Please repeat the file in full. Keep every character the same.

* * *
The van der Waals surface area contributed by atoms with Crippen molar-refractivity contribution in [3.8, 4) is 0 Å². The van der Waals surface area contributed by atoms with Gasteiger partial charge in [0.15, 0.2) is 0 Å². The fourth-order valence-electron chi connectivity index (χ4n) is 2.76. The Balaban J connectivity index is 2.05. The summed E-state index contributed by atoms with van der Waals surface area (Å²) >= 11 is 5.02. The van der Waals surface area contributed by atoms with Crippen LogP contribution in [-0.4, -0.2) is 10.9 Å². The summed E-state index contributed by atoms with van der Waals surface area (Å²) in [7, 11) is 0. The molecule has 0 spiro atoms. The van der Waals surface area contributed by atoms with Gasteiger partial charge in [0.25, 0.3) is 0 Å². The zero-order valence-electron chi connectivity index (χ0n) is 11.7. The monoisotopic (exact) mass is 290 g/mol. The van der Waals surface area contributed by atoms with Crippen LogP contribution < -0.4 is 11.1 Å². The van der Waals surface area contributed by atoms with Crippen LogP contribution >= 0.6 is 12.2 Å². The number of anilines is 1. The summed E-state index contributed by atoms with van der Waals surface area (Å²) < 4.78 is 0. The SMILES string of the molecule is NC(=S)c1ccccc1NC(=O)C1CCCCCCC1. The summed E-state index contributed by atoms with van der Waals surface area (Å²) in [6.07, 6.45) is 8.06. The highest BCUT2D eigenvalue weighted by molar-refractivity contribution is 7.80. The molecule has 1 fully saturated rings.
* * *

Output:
The van der Waals surface area contributed by atoms with Crippen molar-refractivity contribution in [3.8, 4) is 0 Å². The van der Waals surface area contributed by atoms with Gasteiger partial charge in [0.15, 0.2) is 0 Å². The fourth-order valence-electron chi connectivity index (χ4n) is 2.76. The Balaban J connectivity index is 2.05. The summed E-state index contributed by atoms with van der Waals surface area (Å²) >= 11 is 5.02. The van der Waals surface area contributed by atoms with Crippen LogP contribution in [-0.4, -0.2) is 10.9 Å². The summed E-state index contributed by atoms with van der Waals surface area (Å²) in [7, 11) is 0. The molecule has 0 spiro atoms. The van der Waals surface area contributed by atoms with Gasteiger partial charge in [0.25, 0.3) is 0 Å². The zero-order valence-electron chi connectivity index (χ0n) is 11.7. The monoisotopic (exact) mass is 290 g/mol. The van der Waals surface area contributed by atoms with Crippen LogP contribution < -0.4 is 11.1 Å². The van der Waals surface area contributed by atoms with Crippen LogP contribution >= 0.6 is 12.2 Å². The number of anilines is 1. The summed E-state index contributed by atoms with van der Waals surface area (Å²) < 4.78 is 0. The SMILES string of the molecule is NC(=S)c1ccccc1NC(=O)C1CCCCCCC1. The summed E-state index contributed by atoms with van der Waals surface area (Å²) in [6.07, 6.45) is 8.06. The highest BCUT2D eigenvalue weighted by molar-refractivity contribution is 7.80. The molecule has 1 fully saturated rings.